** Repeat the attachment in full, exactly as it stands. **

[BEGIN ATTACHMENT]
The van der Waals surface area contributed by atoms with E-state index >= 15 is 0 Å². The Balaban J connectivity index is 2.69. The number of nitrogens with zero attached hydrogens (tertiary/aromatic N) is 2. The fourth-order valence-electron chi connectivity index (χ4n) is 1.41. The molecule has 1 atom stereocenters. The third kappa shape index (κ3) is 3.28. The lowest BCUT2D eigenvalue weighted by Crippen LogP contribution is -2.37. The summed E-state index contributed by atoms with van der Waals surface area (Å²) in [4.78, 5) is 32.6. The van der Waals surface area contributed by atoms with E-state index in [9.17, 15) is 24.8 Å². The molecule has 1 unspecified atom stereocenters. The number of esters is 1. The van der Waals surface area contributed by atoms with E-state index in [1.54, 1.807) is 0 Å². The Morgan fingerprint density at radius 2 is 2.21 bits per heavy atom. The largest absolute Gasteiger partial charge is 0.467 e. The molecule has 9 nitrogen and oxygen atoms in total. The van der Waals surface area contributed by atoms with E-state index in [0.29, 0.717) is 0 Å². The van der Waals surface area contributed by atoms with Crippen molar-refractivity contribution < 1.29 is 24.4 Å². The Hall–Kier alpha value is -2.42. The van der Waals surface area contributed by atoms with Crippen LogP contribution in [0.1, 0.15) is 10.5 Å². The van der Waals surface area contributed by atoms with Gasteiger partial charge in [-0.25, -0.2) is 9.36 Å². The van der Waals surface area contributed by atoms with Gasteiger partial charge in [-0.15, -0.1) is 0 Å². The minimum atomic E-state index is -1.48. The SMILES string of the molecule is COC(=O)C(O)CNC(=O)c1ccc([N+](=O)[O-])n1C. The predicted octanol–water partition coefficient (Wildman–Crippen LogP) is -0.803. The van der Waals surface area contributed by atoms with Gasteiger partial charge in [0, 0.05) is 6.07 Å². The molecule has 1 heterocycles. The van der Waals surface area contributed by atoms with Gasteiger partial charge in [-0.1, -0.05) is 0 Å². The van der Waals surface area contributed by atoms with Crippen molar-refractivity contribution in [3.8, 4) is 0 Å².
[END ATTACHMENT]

The van der Waals surface area contributed by atoms with E-state index >= 15 is 0 Å². The Balaban J connectivity index is 2.69. The number of nitrogens with zero attached hydrogens (tertiary/aromatic N) is 2. The fourth-order valence-electron chi connectivity index (χ4n) is 1.41. The molecule has 1 atom stereocenters. The third kappa shape index (κ3) is 3.28. The lowest BCUT2D eigenvalue weighted by Crippen LogP contribution is -2.37. The summed E-state index contributed by atoms with van der Waals surface area (Å²) in [4.78, 5) is 32.6. The van der Waals surface area contributed by atoms with E-state index in [9.17, 15) is 24.8 Å². The molecule has 1 unspecified atom stereocenters. The number of esters is 1. The van der Waals surface area contributed by atoms with E-state index in [1.54, 1.807) is 0 Å². The Morgan fingerprint density at radius 2 is 2.21 bits per heavy atom. The largest absolute Gasteiger partial charge is 0.467 e. The molecule has 9 nitrogen and oxygen atoms in total. The van der Waals surface area contributed by atoms with E-state index in [0.29, 0.717) is 0 Å². The van der Waals surface area contributed by atoms with Crippen molar-refractivity contribution < 1.29 is 24.4 Å². The Hall–Kier alpha value is -2.42. The van der Waals surface area contributed by atoms with Crippen LogP contribution in [0.1, 0.15) is 10.5 Å². The van der Waals surface area contributed by atoms with Gasteiger partial charge in [-0.25, -0.2) is 9.36 Å². The van der Waals surface area contributed by atoms with Gasteiger partial charge in [-0.15, -0.1) is 0 Å². The minimum atomic E-state index is -1.48. The SMILES string of the molecule is COC(=O)C(O)CNC(=O)c1ccc([N+](=O)[O-])n1C. The predicted octanol–water partition coefficient (Wildman–Crippen LogP) is -0.803. The van der Waals surface area contributed by atoms with Gasteiger partial charge in [0, 0.05) is 6.07 Å². The molecule has 1 heterocycles. The van der Waals surface area contributed by atoms with Gasteiger partial charge in [-0.1, -0.05) is 0 Å². The van der Waals surface area contributed by atoms with Crippen molar-refractivity contribution in [3.8, 4) is 0 Å².